As an aside, the world of motorcycling is astonishingly sexist even within the parts that are supposedly reputable. A lot of it is sold as based on physical attributes, that people should follow arbitrary rules about how big a motorcycle should be relatively to leg inseam or weight, and isn’t it too bad that few decent bikes are sized down for women? But I’ve never seen a short man get ignored or discounted at a motorcycle shop.
My guy “X” and I hang out on this forum where gamers from our area meet up and discuss games and whatnot. This one jerk (we’ll call him “B”) has been very pushy about inviting people to a Warhammer Fantasy league he’s starting.
X, seeing that B has been pursuing one guy fairly heavily tells B, “dude, leave that guy alone, he plays 40k, not fantasy.”
B says, “40k huh, hangs out with the rest of the fat chicks does he?” indicating my group of friends, in which I am the only female. X was pretty pissed “‘Fat chicks?’ WTF mate?”
B claims to be joking and whines that X is taking him too seriously. X responded by saying that B has, in the past, acted like a jerk on purpose. B tried to complain that our current community is different from his old group, and claims that he doesn’t know what he said that was offensive. “Who takes a offence at being called a fat chick by a stranger, it’s so over the top you’ve got to have you head screwed on too tight.”
X, being an awesome person says this, word for word, “I’d say everyone who has a negative body image and/or considers themselves to be overweight. Every guy who was teased in highschool about not being manly enough. Every guy who is homophobic. Everyone who lives with gender disphoria. The women here, who are sick of hearing their sex used as an insult. Everyone who doesn’t know you and Everyone who is not your friend. Now STFU.”
My man is made of awesome.
Oops – forgot to add. B very quickly shut up and was officially reprimanded by one of the (male) mods on the forum. X got a couple of private messages from other guys who saw the exchange, thanking him for saying something.
Harriet Jacobs, 10/12/2009
From BBC News:
A waiter given a £10,000 reward for helping to convict a rapist has donated the money to the victim.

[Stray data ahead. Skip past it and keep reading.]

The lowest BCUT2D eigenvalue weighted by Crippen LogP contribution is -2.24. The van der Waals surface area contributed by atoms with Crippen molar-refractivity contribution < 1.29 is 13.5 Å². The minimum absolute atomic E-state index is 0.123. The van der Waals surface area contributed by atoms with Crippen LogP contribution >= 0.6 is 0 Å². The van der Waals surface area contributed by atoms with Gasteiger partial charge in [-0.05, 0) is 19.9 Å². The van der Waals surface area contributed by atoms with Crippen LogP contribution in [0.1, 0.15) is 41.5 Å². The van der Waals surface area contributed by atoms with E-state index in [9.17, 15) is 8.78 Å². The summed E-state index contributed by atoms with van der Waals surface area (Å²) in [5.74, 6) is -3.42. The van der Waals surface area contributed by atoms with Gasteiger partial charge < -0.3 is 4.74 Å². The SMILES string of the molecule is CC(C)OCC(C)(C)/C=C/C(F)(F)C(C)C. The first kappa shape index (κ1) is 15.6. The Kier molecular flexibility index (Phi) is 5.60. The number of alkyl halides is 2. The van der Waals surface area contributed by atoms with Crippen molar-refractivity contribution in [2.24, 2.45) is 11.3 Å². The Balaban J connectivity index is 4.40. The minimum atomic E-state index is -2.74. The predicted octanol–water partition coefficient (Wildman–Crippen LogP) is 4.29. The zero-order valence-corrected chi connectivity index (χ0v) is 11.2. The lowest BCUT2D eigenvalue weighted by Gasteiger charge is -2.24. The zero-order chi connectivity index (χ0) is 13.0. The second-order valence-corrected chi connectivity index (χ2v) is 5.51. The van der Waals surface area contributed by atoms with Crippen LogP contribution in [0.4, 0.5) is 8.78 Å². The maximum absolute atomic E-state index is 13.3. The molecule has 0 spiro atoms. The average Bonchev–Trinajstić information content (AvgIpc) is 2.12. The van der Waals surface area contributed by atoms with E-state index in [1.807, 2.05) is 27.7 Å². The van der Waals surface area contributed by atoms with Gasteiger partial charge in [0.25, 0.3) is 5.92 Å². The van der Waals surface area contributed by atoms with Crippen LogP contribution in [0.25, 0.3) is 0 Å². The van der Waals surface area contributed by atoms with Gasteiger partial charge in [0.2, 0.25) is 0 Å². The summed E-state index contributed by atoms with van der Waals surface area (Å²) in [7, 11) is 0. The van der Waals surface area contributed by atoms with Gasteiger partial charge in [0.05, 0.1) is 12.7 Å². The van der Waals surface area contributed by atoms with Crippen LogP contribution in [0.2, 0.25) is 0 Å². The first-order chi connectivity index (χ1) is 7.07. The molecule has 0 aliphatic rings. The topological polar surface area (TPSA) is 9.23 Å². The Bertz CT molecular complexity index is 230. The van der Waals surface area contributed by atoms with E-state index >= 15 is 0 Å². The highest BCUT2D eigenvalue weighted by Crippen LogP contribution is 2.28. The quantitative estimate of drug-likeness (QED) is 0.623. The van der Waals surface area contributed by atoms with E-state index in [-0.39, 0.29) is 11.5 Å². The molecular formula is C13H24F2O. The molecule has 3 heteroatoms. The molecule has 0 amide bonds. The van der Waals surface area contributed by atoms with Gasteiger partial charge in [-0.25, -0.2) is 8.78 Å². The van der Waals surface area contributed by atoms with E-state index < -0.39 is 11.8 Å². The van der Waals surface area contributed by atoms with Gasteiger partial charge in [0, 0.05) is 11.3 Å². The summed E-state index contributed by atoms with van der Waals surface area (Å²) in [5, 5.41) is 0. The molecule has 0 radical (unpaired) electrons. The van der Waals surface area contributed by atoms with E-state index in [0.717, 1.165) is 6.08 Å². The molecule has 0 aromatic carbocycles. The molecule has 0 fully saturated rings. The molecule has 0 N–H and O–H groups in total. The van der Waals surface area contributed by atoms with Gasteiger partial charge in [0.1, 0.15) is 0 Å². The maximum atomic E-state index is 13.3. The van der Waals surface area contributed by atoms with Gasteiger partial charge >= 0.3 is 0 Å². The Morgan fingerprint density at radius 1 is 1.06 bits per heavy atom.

Lloyd Gardner, 22, of Ottery St Mary, Devon, contacted police in 2006 after seeing CCTV footage of a man wanted in connection with the rape in Exeter.
He spotted two women he knew on the film – and they led police to rapist Jakub Tomczak.
Mr Gardner said he did not deserve the reward and hoped the cash would help the woman rebuild her life.
He said: “I was told I was entitled to a reward because I gave police the lead they needed as I recognised the two girls and through them detectives were able to track the man down.
“It was a difficult decision to make because it is a lot of money and it would have been very helpful but I didn’t feel like a deserved it at all.
“With the state that the girl was in after the incident, I really felt that it would go towards making her life a lot better over the next couple of years.”
The 48-year-old woman who was attacked in July 2006 was found naked and unconscious in Exeter.
She had suffered a skull fracture and brain damage in the attack and her injuries were so severe she was left with no memory of what had happened and now uses a wheelchair.
Mr Gardner added: “I know that it was the right thing to do. I would have probably spent it on an expensive car or something which doesn’t seem right so I am happy with my decision.”
I was a pioneering woman in a “man’s” job as a field engineer – installing satellite earth stations and repairing minicomputers. I had a large territory that I never needed help to cover, an I always got great evaluations.